A new interactive monument honoring Althea Gibson and set to be revealed at the 2019 US Open will capture the spirit of an iconic pioneer.

While the exact design and placement on the grounds of the USTA Billie Jean King National Tennis Center will be determined at a later date, renowned sculptor Eric Goulder is planning a larger-than-life bronze figurine that will feature a combination of digital media and augmented reality, a nod to both the past and the future.

Gibson was the first African-American player to break the color line in internaitonal tennis and, in 1956, she became the first person of color to win a Grand Slam title.

Now she will be immortalized alongside Arthur Ashe, who is honored with a statue outside the stadium that bears his name, and Billie Jean King, after whom the tennis center was renamed. 

The monument was commissioned by the USTA in collaboration with Sotheby's. The USTA also sought the input of Fran Gray, one of the committee members and long-time friend of Gibson who runs her estate.

"In our sport of tennis, she was the one that really broke the color barrier. She is the Jackie Robinson of tennis."

Katrina Adams, chairman of the board and president of the USTA, said approval was granted in December to erect a monument "to celebrate her greatness."

"She is an historic icon," said Adams. "In our sport of tennis, she was the one that really broke the color barrier. She is the Jackie Robinson of tennis.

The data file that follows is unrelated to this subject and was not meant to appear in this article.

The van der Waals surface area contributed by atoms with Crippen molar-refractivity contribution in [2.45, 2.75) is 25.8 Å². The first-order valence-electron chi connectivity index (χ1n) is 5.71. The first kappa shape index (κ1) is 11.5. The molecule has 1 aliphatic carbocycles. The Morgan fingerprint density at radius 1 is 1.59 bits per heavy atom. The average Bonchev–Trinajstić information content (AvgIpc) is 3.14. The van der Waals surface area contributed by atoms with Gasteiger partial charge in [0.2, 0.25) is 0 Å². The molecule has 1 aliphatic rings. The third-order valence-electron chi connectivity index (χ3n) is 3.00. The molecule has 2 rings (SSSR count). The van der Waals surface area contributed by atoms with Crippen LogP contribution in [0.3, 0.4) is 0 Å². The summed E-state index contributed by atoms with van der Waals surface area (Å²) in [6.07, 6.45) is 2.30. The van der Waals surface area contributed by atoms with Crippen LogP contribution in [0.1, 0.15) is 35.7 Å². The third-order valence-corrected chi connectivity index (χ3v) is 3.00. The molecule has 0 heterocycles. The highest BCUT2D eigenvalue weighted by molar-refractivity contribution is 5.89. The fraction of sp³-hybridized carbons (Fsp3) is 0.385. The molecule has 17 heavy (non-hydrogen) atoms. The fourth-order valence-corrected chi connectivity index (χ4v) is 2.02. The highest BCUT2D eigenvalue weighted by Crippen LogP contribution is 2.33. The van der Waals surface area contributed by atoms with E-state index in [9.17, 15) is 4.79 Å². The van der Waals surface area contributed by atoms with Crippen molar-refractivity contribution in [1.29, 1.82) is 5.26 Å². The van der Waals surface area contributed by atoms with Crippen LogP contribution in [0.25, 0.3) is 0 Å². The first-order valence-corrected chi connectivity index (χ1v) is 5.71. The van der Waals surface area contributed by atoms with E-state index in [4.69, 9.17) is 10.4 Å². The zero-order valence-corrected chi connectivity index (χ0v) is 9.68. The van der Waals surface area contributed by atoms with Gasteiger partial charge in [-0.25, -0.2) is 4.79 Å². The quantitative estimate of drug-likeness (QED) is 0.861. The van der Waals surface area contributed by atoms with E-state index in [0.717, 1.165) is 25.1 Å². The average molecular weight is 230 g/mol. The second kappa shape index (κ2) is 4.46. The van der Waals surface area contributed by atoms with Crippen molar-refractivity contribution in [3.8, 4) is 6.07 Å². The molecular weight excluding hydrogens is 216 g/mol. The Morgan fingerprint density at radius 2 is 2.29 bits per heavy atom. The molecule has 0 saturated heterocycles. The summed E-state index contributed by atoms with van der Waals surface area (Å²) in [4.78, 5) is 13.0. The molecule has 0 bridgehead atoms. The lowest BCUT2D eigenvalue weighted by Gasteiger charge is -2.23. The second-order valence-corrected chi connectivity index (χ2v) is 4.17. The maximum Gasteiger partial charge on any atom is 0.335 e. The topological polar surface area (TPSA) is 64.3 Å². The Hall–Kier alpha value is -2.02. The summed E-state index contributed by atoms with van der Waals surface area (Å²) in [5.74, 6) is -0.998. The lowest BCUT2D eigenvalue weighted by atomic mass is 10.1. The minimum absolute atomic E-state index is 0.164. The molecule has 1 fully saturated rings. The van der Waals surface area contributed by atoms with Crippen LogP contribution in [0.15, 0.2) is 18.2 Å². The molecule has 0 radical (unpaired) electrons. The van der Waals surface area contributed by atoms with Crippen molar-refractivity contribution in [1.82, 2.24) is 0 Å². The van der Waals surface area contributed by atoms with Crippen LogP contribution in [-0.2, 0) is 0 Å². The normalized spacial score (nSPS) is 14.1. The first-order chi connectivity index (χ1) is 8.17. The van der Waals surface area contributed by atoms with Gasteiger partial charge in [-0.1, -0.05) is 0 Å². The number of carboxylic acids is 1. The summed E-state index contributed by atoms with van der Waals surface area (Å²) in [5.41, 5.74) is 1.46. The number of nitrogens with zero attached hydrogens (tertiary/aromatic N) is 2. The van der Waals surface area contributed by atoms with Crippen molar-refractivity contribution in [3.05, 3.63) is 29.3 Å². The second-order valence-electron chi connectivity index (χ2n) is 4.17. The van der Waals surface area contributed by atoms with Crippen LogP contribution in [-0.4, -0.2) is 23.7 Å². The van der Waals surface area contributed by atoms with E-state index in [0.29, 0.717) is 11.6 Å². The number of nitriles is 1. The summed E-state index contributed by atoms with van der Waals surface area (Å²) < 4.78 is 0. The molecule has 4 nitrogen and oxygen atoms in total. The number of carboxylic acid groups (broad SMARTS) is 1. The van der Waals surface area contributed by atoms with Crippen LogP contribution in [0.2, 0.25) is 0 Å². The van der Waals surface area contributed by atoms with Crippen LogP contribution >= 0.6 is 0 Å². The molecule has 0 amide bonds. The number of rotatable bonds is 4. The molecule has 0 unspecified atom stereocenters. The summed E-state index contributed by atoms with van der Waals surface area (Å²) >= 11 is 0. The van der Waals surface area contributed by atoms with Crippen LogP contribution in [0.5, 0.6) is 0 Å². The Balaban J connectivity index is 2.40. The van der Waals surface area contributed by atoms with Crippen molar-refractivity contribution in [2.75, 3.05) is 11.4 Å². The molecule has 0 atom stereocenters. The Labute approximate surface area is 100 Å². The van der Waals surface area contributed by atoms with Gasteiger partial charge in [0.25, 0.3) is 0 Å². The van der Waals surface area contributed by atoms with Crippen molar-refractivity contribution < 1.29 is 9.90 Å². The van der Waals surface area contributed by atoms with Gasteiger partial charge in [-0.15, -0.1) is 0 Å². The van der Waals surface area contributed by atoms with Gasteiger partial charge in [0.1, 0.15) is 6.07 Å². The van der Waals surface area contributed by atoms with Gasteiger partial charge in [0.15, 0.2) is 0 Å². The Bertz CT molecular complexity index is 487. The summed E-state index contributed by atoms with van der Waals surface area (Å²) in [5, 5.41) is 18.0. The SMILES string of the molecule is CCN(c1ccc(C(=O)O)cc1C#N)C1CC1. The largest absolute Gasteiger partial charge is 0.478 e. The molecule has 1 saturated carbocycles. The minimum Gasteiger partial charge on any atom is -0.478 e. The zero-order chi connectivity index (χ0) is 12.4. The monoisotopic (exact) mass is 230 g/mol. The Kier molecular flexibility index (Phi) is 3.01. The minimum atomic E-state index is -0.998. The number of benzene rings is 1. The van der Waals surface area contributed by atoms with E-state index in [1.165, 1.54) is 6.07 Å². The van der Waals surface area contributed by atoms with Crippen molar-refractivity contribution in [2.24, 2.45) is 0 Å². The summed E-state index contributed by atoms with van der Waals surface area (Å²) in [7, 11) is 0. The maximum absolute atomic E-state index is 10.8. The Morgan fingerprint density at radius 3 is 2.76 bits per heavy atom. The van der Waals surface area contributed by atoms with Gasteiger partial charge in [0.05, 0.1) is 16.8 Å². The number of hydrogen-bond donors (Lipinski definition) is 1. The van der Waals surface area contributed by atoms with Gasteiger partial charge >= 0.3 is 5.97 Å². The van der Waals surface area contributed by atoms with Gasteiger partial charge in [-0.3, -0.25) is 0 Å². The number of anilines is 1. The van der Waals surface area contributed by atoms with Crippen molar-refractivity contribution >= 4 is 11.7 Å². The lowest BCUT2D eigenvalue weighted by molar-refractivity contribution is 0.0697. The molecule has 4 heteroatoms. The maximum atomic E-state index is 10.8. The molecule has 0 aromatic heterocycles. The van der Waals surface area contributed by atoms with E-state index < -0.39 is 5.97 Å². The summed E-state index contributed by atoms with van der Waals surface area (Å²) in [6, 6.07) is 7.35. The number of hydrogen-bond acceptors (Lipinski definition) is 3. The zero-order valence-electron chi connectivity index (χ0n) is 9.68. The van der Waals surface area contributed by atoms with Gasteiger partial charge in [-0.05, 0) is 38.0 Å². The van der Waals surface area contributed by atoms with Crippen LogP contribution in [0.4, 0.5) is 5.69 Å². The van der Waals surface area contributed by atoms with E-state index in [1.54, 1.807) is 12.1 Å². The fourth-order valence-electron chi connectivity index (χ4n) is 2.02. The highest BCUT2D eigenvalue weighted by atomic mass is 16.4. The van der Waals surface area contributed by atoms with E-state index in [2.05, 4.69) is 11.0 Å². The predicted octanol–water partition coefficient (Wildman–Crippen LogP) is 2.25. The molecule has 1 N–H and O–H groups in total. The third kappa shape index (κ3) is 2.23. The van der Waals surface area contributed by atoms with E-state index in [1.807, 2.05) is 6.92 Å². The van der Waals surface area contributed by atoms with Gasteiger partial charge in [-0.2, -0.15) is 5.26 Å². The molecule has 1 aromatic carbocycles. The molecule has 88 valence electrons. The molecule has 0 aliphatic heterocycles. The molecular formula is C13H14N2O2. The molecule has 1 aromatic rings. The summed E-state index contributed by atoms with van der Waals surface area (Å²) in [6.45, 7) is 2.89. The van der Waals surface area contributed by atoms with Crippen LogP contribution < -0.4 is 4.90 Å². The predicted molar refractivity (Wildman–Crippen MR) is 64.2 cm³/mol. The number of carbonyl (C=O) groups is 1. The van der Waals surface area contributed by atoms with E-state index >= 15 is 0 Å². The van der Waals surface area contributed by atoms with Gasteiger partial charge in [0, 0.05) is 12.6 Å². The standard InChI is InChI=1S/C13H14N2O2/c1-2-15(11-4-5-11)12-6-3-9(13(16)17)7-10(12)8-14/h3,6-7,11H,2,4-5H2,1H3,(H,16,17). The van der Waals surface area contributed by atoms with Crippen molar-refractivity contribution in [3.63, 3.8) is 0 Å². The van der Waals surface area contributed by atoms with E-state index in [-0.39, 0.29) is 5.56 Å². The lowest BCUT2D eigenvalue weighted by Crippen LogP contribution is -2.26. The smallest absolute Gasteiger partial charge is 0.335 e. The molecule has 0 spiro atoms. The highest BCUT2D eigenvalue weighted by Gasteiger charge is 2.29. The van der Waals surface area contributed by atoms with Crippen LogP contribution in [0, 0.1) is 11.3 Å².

"She's very important to our society, in our sport, particularly back in the '50s, to be able to pave the road and provide pathways for others like Arthur Ashe, Zina Garrison, Lori McNeil, Chanda Rubin, Venus, Serena, myself and others, to be where we are today. It's a proud moment to be able to say that we will be putting a monument on the USTA Billie Jean King National Tennis Center premises next year."

Goulder said the monument will probably be made in clay, cast in bronze and feature an element of stone.

"It really got me thinking of how I could approach a sculpture of a sporting figure in a new way instead of just a figurine, and also to make something that doesn't just memorialize her, but tells more of her story, which I think is really important," Goulder said. 

Added Sotherby's chairman Ben Doller: "I think Eric is one of the best sort of figurative and modernist sculptors out there. I think Eric's project and proposal combines something that will have a magic, a genius of capturing a personality, and then also has a concept of having something be traditional, but really looking forward, as well."

Born in 1927 in South Carolina, Gibson won the U.S. National Championship in 1957 and 1958, in addiiton to two Wimbledon titles and a French Open crown. Gibson, who also won the 1957 U.S. National Championship mixed doubles and five women's doubles titles, became the world No. 1 in 1957 and was inducted into the International Tennis Hall of Fame in 1971.

"For her to grace us, to grace our sport with her talents and to be able to have the accomplishments that she did, is one of the main reasons why we are celebrating her, and we have in our own way, but now the world will be able to see it," Adams said.